Christina Kassara

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In this paper we extend PALPS, a process calculus proposed for the spatially-explicit, individual-based modeling of ecological systems, with a synchronous parallel operator. The semantics of the resulting calculus, S-PALPS, is defined at the level of populations as opposed to the level of individuals as was the case with PALPS, thus, allowing a considerable(More)
We gathered data for a four-year period (2004–2007) on the nesting ecology and reproductive performance of Eleonora’s falcon in the Aegean Sea. We investigated in an indirect way the relation between clutch size and pre-laying food availability, the significance of site and pair quality on productivity, and the effects of habitat and intraspecific(More)
Eleonora’s Falcon (Falco eleonorae) is an endemic breeder of the Mediterranean Sea and the Canary Islands that overwinters in Madagascar and surrounding areas. Recent telemetry studies have revealed the migratory journey of falcons from the western and central Mediterranean breeding colonies. Our study complements the puzzle of the species’ migration(More)
Eleonora’s Falcon breeds colonially on small islands of the Mediterranean Sea and Macaronesia. Despite the wealth of papers highlighting the importance of nesting characteristics on this species’ breeding performance, few have addressed the issue of nest-site selection explicitly. In this paper, we develop presence–absence and presence-pseudoabsence models(More)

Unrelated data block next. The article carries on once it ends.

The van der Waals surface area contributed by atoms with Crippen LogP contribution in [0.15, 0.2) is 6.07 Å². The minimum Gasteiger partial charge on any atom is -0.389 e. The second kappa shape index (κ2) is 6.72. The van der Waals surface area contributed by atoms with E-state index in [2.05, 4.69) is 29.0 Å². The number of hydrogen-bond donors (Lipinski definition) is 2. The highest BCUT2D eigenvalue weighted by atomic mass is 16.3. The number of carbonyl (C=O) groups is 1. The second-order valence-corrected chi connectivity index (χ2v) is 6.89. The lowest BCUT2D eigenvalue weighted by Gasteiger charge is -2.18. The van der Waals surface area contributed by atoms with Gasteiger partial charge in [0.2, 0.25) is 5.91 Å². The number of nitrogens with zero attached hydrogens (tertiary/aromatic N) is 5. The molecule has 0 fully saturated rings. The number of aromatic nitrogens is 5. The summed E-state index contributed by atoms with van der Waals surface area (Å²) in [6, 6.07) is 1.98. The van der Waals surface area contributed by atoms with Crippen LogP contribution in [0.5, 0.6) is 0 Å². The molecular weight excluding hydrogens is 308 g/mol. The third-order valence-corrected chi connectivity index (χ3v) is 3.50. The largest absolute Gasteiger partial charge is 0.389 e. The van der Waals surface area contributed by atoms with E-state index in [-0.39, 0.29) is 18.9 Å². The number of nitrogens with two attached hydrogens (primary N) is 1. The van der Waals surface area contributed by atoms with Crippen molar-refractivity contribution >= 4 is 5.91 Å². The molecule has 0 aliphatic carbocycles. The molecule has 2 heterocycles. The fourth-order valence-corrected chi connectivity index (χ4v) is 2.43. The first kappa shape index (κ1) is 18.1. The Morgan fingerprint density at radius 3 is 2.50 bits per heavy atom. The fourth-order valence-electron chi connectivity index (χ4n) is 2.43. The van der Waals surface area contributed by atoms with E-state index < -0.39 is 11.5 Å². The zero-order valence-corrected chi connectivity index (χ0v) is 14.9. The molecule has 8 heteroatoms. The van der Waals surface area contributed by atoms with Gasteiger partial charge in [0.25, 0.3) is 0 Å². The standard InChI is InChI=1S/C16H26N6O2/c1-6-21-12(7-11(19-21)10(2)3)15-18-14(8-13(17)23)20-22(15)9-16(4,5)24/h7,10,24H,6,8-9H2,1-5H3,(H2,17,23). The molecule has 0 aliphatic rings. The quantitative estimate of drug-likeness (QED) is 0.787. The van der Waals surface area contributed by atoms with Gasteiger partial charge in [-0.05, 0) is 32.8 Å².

Several studies have shown that taxa with poor dispersal ability have a higher level of compositional dissimilarity than good dispersers. However, compositional dissimilarity patterns between islands with respect to dispersal ability of taxa have never been investigated before. In this study, we investigated compositional dissimilarity patterns of three(More)
Compositional dissimilarity patterns of biotic communities can vary among different types of insular systems and among taxa with different dispersal abilities. In this work we examined compositional dissimilarity patterns of four avian groups, namely birds of prey, waterbirds, seabirds and landbirds, in various insular systems around the world.(More)
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